October 30, 2023
The Secret to Better Cancer Care Could Already Be on Your Wrist
Your smartwatch could be the key to better, more personalized cancer care, UVA Cancer Center researchers suggest.
A team of UVA Health researchers has demonstrated the potential of wearable and mobile devices such as smartwatches and smartphones to help doctors tailor treatments to the needs of individual patients. The scientists found that they could use wearable devices to predict patients’ levels of cortisol, the insomnia and stress hormone. Results from their laboratory experiments suggest that patients with pancreatic cancer who have high cortisol levels from disrupted sleep will experience faster growth of their tumors; that suggests that doctors could leverage this information from patients’ mobile devices to help at-risk patients keep their cortisol levels down and, in turn, slow their tumor growth.
While the work is still in the early stages, the UVA scientists say their efforts demonstrate the tremendous potential of “mobile sensing” for improving and individualizing cancer care. As so, they have charted out an ambitious plan that would bring together experts in many different areas – from psychology to engineering/data science to oncology – to capitalize on the untapped possibilities of devices that most of us already carry in our pockets or wear on our wrists.
“Our vision is that this could one day lead to individualized cancer treatment that is tailored to the behavioral health profile of the individual patient,” said researcher Philip I. Chow, PhD, of the University of Virginia School of Medicine’s Department of Psychiatry and Neurobehavioral Sciences and UVA’s Center for Behavioral Health and Technology. “We know that patients are diverse in terms of their mental and physical health. Things like insomnia and distress could be important factors in how quickly a patient’s tumor grows and how resistant it is to cancer treatments. We’re trying to advance a more precise model of care that takes into account a patient’s health profile when making decisions about their cancer treatment in order to improve outcomes. It’s a bit outside-the-box thinking, and to our knowledge nobody else is doing it.”
TAPPING TECH TO IMPROVE CANCER CARE
In a new scientific paper, Chow and his collaborators, including UVA’s Dan Gioeli, PhD, a cancer biologist and co-principal investigator on the research, argue there is “strong but unrealized potential to harness people’s mobile sensing data to improve our understanding of their cellular and biologically based diseases.” This, they say, has been made possible by recent breakthroughs in our ability to model cancer tumors.
Data about patients’ hormones from could be fed into such systems so that doctors could have unprecedented insights into an individual patient’s disease and cancer progression, the researchers say. By using a system that models how tumor cells grow (called the tumor microenvironment system, or TMES), the UVA team revealed that pancreatic cancer cells grew much faster in people with high cortisol from disrupted sleep. But there are many other potential applications of the technology, from understanding how patients’ behaviors affect their cancers to benefiting fundamental cancer research, the researchers say.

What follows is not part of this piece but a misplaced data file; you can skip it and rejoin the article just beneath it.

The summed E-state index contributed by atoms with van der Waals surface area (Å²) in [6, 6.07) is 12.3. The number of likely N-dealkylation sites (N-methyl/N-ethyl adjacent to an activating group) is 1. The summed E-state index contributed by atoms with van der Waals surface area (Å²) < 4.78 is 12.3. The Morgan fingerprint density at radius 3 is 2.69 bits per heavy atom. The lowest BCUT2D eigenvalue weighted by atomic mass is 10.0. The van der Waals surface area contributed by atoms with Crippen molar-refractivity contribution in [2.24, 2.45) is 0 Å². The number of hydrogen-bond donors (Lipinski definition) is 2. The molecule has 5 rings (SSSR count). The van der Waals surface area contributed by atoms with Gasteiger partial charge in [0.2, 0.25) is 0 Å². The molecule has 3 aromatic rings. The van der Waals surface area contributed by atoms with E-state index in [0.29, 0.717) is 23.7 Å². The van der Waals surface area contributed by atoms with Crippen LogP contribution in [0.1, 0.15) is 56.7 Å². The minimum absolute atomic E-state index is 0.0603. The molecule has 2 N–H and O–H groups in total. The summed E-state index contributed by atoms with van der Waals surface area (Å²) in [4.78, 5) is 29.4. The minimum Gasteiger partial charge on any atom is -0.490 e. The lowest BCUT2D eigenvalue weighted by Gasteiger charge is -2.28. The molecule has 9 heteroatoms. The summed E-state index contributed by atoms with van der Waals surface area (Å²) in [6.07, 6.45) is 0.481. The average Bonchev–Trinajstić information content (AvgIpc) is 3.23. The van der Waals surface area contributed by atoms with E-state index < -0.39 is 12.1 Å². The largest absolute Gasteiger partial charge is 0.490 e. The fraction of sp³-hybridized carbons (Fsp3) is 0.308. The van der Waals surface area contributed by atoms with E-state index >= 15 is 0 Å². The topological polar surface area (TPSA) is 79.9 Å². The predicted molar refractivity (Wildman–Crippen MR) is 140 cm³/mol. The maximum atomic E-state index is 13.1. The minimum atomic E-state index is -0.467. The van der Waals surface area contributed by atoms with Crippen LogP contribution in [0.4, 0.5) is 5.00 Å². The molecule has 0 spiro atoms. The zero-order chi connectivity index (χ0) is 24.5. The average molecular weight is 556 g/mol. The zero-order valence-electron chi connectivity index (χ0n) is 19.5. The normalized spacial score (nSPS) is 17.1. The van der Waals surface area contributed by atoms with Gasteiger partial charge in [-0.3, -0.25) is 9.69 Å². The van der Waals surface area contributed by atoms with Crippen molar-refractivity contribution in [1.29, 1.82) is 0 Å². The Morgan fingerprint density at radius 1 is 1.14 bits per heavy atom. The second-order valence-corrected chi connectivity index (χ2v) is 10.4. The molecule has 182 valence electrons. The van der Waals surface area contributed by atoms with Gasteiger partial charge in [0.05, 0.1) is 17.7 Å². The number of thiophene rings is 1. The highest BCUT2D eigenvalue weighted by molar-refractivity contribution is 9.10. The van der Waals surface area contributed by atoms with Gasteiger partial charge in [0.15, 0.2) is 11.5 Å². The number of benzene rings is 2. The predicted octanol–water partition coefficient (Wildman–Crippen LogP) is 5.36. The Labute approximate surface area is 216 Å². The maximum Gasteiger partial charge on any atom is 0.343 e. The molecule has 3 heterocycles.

“By bringing together different scientific disciplines, we can more effectively model cancer in the laboratory and then possibly learn, one, how a patient’s cancer will respond to specific therapies and, two, how helping manage a patient’s sleep or stress levels can impact that therapy,” said Gioeli, of UVA’s Department of Microbiology, Immunology and Cancer Biology. “It is incredibly exciting to be working on a team of scientists with such diverse expertise to do something unique and potentially impactful for patients.”
The UVA researchers envision that one day soon patients might wear a smartwatch connected to an app on their phones that would securely transmit encrypted data to their health care providers. Artificial intelligence would estimate their hormone levels from their behavioral patterns, and those levels would be displayed in their electronic health records so that clinicians could leverage the information to make the best care decisions.
“Continuously monitoring patients’ underlying hormone levels has immense potential for improving their care, given how impactful they are to cellular function and body systems,” Chow said. “This work is the result of a collaboration across multiple disciplines, including mental and behavioral health, engineering, data science, medical oncology, surgical oncology and cancer biology. By combining our expertise, our aim is to advance cancer treatment that is more precise and tailored to the individual patient.”
Finding innovative ways to improve cancer care is a prime mission for UVA Cancer Center, one of only 54 cancer centers in the country awarded the prestigious “Comprehensive Cancer Center” designation by the National Cancer Institute. The designation recognizes elite cancer centers with the most outstanding cancer programs in the nation. Comprehensive Cancer Centers must meet rigorous standards for innovative research and leading-edge clinical trials.
The researchers have described their plan in the scientific journal Internet Interventions. The research team consisted of Chow, Devin G. Roller, Mehdi Boukhechba, Kelly M. Shaffer, Lee M. Ritterband, Matthew J. Reilley, Tri M. Le, Paul R. Kunk, Todd W. Bauer and Gioeli. Gioeli has equity in HemoShear Therapeutics, which holds the license for commercial use of the TMES.
The research was supported by National Cancer Institute Cancer Center Support Grant 5P30CA044579-27.
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